Summer Hydrangea Pruning for Double Blooms Next Year

October 14, 2020

In late summer when the hydrangea blooms have begun to fade and dry, comes a perfect time to do a little shaping of your macrophyllas that can also pay you back double for your work in blossoms. A simple and delicate hydrangea pruning for double blooms is one way to encourage more flowers from what otherwise would have been a single blossom during next year’s growing season.

This year’s blooms were nothing short of spectacular.  This mature Endless Summer macrophylla that greets folks along their way to my front door. I pruned this bush last year, the way I am going to show you below with the above results.

Now late summer, as you can see the same hydrangea is looking a bit tired.

Summer hydrangea pruning

The blossoms are beginning to fade and dry.  This is all normal for hydrangeas.  They make beautiful wreaths.  I’ve got a tutorial here. Do you see the stems that are sticking up above the general shape of the hydrangea bush?  There are about eight in the above photo from this angle. They simple jut out above the top of the natural shape of the hydrangea.  These are the ones that you are going to prune, but the trick is, to know exactly where to prune.

Keep in mind that you are only going to make a single cut on the branch that extends out above the natural shape of the bush. Also keep in mind that this is for macrophylla pruning.  The firsts step is to locate just at the edge of the natural shape of the hydrangea, the two healthy “nodes” called leaf buds. Do you see them below my pruners?

summer hydrangea pruning

Here are the two healthy leaf buds that are located on the branch at the edge of the natural shape.  This is where you will make your cut.  Like so.

summer pruning hydrangeas

Come next growing season, each one of these buds will produce a new branch each with a bloom from what was initially going to be a single branch and single bloom. You don’t want to go crazy, but simply just prune the branches that are jutting out above the natural shape.  Here you can see that I did just that below.  The hydrangea has regained its shape.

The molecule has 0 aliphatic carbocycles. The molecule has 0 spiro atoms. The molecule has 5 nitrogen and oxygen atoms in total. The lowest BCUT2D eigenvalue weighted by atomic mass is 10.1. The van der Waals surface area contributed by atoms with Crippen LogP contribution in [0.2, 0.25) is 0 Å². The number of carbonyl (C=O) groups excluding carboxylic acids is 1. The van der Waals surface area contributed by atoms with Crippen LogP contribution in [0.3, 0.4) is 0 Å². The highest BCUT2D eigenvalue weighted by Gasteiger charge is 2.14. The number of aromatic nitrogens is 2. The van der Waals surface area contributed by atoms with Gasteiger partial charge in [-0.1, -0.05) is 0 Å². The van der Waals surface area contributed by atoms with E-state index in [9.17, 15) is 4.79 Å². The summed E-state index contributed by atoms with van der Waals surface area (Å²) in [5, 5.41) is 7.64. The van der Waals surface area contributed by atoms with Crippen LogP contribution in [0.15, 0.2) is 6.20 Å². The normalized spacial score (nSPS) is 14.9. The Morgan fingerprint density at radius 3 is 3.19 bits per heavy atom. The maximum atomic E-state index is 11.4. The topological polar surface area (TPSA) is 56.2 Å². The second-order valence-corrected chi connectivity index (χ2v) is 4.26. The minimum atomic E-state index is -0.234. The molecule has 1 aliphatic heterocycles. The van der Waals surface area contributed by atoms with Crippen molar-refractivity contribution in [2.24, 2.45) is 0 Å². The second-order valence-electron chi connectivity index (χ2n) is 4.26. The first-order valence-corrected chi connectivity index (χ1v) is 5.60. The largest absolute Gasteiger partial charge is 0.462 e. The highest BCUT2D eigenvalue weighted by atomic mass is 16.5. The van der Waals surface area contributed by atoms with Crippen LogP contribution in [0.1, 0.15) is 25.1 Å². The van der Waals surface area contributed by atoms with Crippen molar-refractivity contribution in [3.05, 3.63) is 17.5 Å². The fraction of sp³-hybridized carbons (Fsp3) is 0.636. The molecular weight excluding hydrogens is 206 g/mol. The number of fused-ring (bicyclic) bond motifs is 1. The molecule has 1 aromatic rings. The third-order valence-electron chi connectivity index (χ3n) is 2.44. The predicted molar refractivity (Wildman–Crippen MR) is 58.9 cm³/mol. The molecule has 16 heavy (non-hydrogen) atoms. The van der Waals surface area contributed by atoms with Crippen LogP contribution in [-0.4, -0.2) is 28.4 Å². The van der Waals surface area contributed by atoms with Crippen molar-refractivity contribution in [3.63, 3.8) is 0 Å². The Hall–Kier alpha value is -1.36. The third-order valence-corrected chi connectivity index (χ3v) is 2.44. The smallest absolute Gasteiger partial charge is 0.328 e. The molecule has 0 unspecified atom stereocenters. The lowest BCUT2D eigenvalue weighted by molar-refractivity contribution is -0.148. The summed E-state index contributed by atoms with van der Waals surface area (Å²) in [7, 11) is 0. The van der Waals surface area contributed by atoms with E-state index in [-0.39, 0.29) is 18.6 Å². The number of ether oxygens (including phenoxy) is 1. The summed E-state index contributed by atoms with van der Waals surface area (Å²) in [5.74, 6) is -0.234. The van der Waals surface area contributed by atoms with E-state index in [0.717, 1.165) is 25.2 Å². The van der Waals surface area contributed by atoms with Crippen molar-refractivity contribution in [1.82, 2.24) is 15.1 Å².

Typically, this type of late summer pruning for double hydrangea blooms should be done after your hydrangea shrub has finished blooming for the current year’s growing season.

after photo of pruned hydrangea


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4 thoughts on “Summer Hydrangea Pruning for Double Blooms Next Year”

  1. Hi! I came across your website looking for info on quilt boxes for bee hives. I decided to follow your suggestions with a candy board and quilt box. We are going into our 5th year with bees, about a 50% loss overall. My question is this: do you cover your screened bottom board with the corrugated board for varroa mite testing in the winter or do you leave it open? Thank you!

    • Yes, I do insert the IPM board during the winter. Also, be sure you are treating for varroa too. I’m not sure where you live but you should do a treatment late summer (August) to prepare for winter. Fall treatments are often too late as we are learning now. Hope this all helps.

    • It may simply be too hot there and your climate may not be best suited for growing hydrangeas. For example, macrophylla grow best in zones 6-9 and Florida’s growing zones range from 8-11. I would encourage you to reach out to your local Master Gardener’s Group through you County Extension office and perhaps they can give you some more information/tips/suggestions. I’m not familiar with growing in your zone. Good luck!


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Sharing an inspired life from the New England seaside. Chickens, Bees, Gardens, Art and Yummy Goodness.